For a young player moving to such a club as Manchester United, it was a dream come true. But the next few years were to show a rapid decline in fortunes and Buchan must have wondered many times if he had made the right move. There were some strong personalities in that dressing room who weren’t frightened to voice an opinion. O’Farrell found it a hard task. United were to finish that season in 8th place – disappointing given the wonderful results they had achieved before Christmas.
If the second half of the 1971/72 season was disappointing, then the first half of the 1972/73 season was absolutely disastrous, and for frank O’Farrell, it was the end of his tenure at Manchester United. It took United until the 10th league game of the season to register their first league win and in the previous nine games had only mustered a paltry total of just four points. Old Trafford wasn’t a happy place to be. Just before the end of the previous season Ian Storey-Moore had been signed from Nottingham Forest and literally stolen from under the nose of Derby County’s ebullient young manager, a certain Brian Clough. Just a day before Storey-Moore signed, Clough had paraded him in front of the Derby County faithful as “our new signing.” The fact was, the deal had never been concluded and O’Farrell stepped in persuading Storey-Moore that his future was at Old Trafford. In September of 1972, O’Farrell also made the strange decision of signing Wynne Davies the big Welsh centre forward from Manchester City.
Down in Bournemouth, who were then in the Third Division, a young centre forward was rapidly making a name for himself and was a prolific goal scorer. In a move that wasn’t too popular with United fans, O’Farrell brought him to Old Trafford for a fee in excess of 200,000 pounds. Ted McDougall found that there was a lot of pressure and expectation upon his shoulders. No matter what O’Farrell tried, it didn’t work and he’d certainly lost the dressing room. The final nail in his coffin came on Saturday December 16, 1972. United were annihilated 5-0 by Crystal Palace at Selhurst Park and the club’s Directors acted quickly and sacked O’Farrell. Just a few days later, Tommy Docherty was appointed manager.
Throughout all of the turbulence, Martin Buchan kept a low profile. Despite having had to play in several different positions, he just kept his head down and got on with his job. Docherty breathed fresh air into Old Trafford, but he knew what a difficult job he had on his hands. Things would only get worse before they would get better and he had a relegation fight on his hands. There was a flurry of comings and goings where players were concerned and Docherty found most of them from Scotland. He brought in Alex Forsyth from Partick Thistle, Lou Macari from Celtic, George Graham from Arsenal, and a giant of a centre half from Shrewsbury named Jim Holton who would later become a cult figure with the United fans. The team scrapped and scrapped its way out of the relegation positions and when the season ended, they had finished in 18th position. Denis Law had left on a free transfer to Manchester City, George Best had announced his retirement, and Bobby Charlton retired after the last game of the season at Chelsea.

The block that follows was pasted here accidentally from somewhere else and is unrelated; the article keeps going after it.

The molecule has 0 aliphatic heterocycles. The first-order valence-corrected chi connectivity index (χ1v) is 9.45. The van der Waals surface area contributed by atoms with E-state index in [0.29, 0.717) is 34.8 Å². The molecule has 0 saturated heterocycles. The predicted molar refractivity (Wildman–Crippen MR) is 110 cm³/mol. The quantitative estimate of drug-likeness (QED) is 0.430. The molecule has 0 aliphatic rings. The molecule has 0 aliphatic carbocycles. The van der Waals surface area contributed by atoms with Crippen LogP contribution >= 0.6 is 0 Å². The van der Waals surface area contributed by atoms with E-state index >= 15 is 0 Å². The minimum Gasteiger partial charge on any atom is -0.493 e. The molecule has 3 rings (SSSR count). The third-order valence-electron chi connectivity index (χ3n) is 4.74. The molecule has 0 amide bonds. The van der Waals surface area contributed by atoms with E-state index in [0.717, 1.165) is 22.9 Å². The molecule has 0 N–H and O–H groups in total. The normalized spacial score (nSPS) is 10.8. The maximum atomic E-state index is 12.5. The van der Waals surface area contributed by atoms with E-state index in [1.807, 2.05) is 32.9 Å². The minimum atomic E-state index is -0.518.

Docherty had also sold MacDougall to West Ham United after just having played 18 games for Manchester United. MacDougall, now coaching in Atlanta in the USA recalled:
“Old Trafford was not the happiest dressing room back then. The manager, Frank O’Farrell, was a lovely man, but United were an ageing side in decline lying about fourth from the bottom. Bobby Charlton, George Best and Denis Law were still there from the glory days, as was Sir Matt Busby though he never spoke a word to me in the five months I was there.
“Clique is too strong a word, but there was a definite ‘them and us’ mentality between the older players and the new guys like me, Wyn Davies, Ian Storey-Moore and Alex Forsyth. I never thought to ask why but at training, we always got changed in the reserves’ dressing room.
“I scored on my début at Old Trafford, which was memorable, but the rest of my time is best forgotten. Let’s just say there was a lot of bitching and a lot of blaming everyone else.”
The 1973/74 season was United’s “annus horibilis.” Docherty was trying all sorts of things to try and stem the decline and find a solid base from which he could build a team. It said much for his efforts that with a third of the season gone, Alex Stepney shared the top goal scorer’s spot having scored twice from penalty kicks! Again there was turbulence in the coming and going of players. Willie Morgan had taken over at that time as Club Captain. In October, Docherty had cajoled George Best into returning home to Old Trafford, but it wasn’t to last and their relationship soured On New Year’s day 1974, United were lying in 20th position in the league and occupying one of the relegation spots as this was the season when “3 up and 3 down” was introduced. Two more Scots joined the club, Stuart Houston was bought from Brentford and Jim McCalliog from Wolves. Docherty’s own team was taking shape, but the thing that he needed most wasn’t available – time. At the end of the season Manchester United were relegated for the first time in some 37 years. It was a sad time.
The following season, United took the Second Division by storm. Wherever they played the grounds were packed to capacity, and incredibly, United’s average home gates for the season soared to a massive 56,000 plus. In a very astute move before the season had started, Docherty signed the energetic young striker Stuart Pearson from Hull City. With the old guard gone, Martin Buchan was now seen as one of the senior players in the
United dressing room. He certainly exerted a lot of influence out on the field and as the team began winning their confidence just grew, and grew, and grew. In 30 games to the turn of the year, they lost just 4 times, and one of their momentous victories was a 1-0 defeat of Manchester City in a 3rd Round League Cup tie at Old Trafford. As 1975 dawned, United were four points clear in the Second Division and hot favourites to win the Division and return to the top flight.